Profile picture for user019667

How will just buying a house and going into some credit debt affect a buying a new house?

Just bought a house about 6 months ago, but now want to sell and buy a new one bc of high tension wires on our property.  We've gone in to some credit debt and opened a few more credit cards since buying the house.  Will we get pre-approved for a low  amount bc of that? 
  • April 13 2012 - South Lyon
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Answers (4)

Profile picture for Ofe Polack
Were the wires there before....when you bought the property or have they just been installed?  If you have issues with the location, maybe other buyers will too.  Sorry you have hurt your credit, for now.  You may need to clean your credit once again in order to prepare for a sale.  Talk to a lender who can help you correct your credit and also to a Realtor to see if it is feasible to sell the property so quick without going into a short sale mode.
  • April 14 2012
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Profile picture for user287229
Unfortunately this isn't any easy question to answer without more information. I would check with a mortgage professional to see where you stand first of all. If your debt to earning ratio is still good then you need to look at what you can sell your home for. Call your mortgage broker and then call a Realtor to get a market analysis on what your home is worth and if you can afford to sell after all closing costs. Best of luck!
  • April 14 2012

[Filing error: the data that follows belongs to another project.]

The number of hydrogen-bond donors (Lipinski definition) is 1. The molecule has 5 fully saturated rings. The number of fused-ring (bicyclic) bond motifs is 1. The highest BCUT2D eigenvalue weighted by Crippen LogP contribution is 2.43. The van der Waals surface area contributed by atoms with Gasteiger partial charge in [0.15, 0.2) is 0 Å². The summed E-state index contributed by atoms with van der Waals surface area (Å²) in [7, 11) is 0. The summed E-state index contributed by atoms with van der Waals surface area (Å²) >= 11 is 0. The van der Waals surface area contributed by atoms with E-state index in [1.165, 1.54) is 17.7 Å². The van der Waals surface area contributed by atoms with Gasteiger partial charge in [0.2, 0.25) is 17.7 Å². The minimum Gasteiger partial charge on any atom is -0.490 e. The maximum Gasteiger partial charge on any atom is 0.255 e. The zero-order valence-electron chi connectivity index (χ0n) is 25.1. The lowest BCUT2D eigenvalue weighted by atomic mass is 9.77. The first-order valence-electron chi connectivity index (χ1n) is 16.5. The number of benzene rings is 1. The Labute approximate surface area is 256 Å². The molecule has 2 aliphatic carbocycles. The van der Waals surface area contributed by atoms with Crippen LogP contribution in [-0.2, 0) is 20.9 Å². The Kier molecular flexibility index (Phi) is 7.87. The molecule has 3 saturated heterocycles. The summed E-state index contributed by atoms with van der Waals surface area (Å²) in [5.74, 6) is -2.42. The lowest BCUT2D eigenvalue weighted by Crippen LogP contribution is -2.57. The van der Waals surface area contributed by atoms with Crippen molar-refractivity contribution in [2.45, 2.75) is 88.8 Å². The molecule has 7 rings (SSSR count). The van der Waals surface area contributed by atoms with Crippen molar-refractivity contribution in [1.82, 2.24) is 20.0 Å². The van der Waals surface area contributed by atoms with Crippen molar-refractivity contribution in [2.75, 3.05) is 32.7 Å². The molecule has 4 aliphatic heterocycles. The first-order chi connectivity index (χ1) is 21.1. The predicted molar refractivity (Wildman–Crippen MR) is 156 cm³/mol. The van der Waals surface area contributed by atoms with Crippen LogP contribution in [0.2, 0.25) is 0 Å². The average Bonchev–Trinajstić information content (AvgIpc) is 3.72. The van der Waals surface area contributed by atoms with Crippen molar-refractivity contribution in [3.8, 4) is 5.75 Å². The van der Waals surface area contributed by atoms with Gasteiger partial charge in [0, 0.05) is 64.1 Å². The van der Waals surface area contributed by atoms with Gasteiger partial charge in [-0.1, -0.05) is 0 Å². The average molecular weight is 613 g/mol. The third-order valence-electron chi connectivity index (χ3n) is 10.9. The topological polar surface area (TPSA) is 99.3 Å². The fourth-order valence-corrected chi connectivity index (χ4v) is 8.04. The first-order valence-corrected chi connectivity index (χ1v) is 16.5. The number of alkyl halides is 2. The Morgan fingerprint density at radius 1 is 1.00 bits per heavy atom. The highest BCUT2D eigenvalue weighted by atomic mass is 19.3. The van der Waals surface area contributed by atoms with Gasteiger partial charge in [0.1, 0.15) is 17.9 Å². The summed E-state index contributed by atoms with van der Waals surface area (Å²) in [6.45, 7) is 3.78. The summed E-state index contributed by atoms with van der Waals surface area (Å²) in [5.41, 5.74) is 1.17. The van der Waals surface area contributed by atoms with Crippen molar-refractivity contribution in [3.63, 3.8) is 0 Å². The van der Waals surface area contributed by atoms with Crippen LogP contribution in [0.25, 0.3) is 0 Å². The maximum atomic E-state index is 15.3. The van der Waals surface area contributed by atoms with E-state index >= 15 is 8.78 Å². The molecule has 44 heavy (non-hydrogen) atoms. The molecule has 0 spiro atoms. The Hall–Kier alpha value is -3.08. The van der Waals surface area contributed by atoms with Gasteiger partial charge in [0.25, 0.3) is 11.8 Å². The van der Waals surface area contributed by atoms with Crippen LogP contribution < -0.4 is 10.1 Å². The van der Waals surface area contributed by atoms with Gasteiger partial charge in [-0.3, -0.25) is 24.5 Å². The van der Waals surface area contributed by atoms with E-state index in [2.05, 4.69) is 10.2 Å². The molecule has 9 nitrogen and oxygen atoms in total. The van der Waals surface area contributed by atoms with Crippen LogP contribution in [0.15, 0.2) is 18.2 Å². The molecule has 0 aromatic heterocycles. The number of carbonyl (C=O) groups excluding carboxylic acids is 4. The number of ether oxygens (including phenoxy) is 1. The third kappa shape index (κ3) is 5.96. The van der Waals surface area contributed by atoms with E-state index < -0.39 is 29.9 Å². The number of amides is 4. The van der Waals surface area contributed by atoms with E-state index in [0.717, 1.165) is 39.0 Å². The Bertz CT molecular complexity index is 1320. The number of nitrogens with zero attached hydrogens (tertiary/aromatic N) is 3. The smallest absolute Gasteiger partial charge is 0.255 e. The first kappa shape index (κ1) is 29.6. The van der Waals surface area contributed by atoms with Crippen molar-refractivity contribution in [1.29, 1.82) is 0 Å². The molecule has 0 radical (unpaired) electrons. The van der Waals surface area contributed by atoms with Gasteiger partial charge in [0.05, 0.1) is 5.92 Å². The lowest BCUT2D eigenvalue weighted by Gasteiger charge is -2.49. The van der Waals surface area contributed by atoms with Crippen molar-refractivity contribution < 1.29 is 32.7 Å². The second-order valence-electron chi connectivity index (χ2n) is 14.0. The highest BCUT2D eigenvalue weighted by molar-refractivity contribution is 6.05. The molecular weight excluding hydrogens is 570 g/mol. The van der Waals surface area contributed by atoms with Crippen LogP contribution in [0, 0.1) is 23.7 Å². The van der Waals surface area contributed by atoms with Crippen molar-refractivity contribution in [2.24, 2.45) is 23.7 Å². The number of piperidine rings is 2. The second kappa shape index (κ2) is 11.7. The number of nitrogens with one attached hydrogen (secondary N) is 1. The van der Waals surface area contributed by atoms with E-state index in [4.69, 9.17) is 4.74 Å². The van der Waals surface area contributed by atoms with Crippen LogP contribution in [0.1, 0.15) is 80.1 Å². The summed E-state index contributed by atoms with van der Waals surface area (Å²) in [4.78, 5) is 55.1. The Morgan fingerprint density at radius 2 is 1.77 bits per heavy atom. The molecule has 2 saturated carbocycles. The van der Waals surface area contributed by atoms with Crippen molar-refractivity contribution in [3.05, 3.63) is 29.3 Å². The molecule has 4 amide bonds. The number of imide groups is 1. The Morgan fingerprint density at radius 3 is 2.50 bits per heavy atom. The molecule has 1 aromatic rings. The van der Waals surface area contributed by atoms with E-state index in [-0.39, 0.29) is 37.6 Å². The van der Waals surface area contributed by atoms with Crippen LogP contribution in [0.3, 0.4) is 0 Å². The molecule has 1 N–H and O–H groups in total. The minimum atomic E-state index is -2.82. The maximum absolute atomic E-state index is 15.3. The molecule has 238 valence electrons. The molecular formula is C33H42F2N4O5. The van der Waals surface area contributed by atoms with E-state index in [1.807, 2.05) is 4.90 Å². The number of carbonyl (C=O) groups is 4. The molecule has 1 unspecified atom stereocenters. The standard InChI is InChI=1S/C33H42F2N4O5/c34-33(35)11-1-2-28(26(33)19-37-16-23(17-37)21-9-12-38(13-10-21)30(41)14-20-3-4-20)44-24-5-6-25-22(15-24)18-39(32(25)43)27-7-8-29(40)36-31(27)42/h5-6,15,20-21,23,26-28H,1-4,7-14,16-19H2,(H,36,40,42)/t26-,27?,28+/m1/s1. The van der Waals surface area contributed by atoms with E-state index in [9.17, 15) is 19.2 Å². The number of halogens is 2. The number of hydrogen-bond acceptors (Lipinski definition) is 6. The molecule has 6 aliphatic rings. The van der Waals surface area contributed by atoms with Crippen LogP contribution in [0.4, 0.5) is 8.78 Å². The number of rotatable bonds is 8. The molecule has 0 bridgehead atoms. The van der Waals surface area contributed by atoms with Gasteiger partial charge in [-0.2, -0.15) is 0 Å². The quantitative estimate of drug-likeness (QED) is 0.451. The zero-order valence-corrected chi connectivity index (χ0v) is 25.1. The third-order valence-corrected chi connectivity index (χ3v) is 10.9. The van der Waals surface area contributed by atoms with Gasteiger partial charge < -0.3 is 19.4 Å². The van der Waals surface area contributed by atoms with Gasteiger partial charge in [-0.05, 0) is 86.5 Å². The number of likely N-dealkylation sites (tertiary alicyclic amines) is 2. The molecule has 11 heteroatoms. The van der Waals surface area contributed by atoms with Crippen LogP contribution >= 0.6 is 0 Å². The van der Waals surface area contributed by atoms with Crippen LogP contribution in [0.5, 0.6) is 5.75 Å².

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Best thing you can do is call a lender and see where your at.  higher debt then you had will bring down the house you will be qualified to buy but the lender will be able to let you know what you would qualify for after you sell your house. 
You then need to call a Realtor and see what you might be able to list your home for and if its possible to even sell now.    
Good luck
  • April 14 2012
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Profile picture for Cindy Quinton
Well, high debt to credit limit can affect your credit scores. Also having a low average age of accounts can lower your credit scores.  So it seems likely your credit has taken a hit if you took on a lot of new debt.

Lenders will also be looking at your debt to income ratios, and they may be substancially different than they were when you were approved for your new home.

Can you afford to sell your house? Did you make a large downpayment? Or did you roll a lot of the cost of closing into seller consessions or the loan itself? If you sell, you will have the cost of commissions and other expenses, plus you will have to pay off the mortgage. Then you will need to have the funds to make a downpayment on a new home, and pay all those closing costs again.

That is why most people plan to stay in a house many, many years. Just some things to think about.
  • April 13 2012
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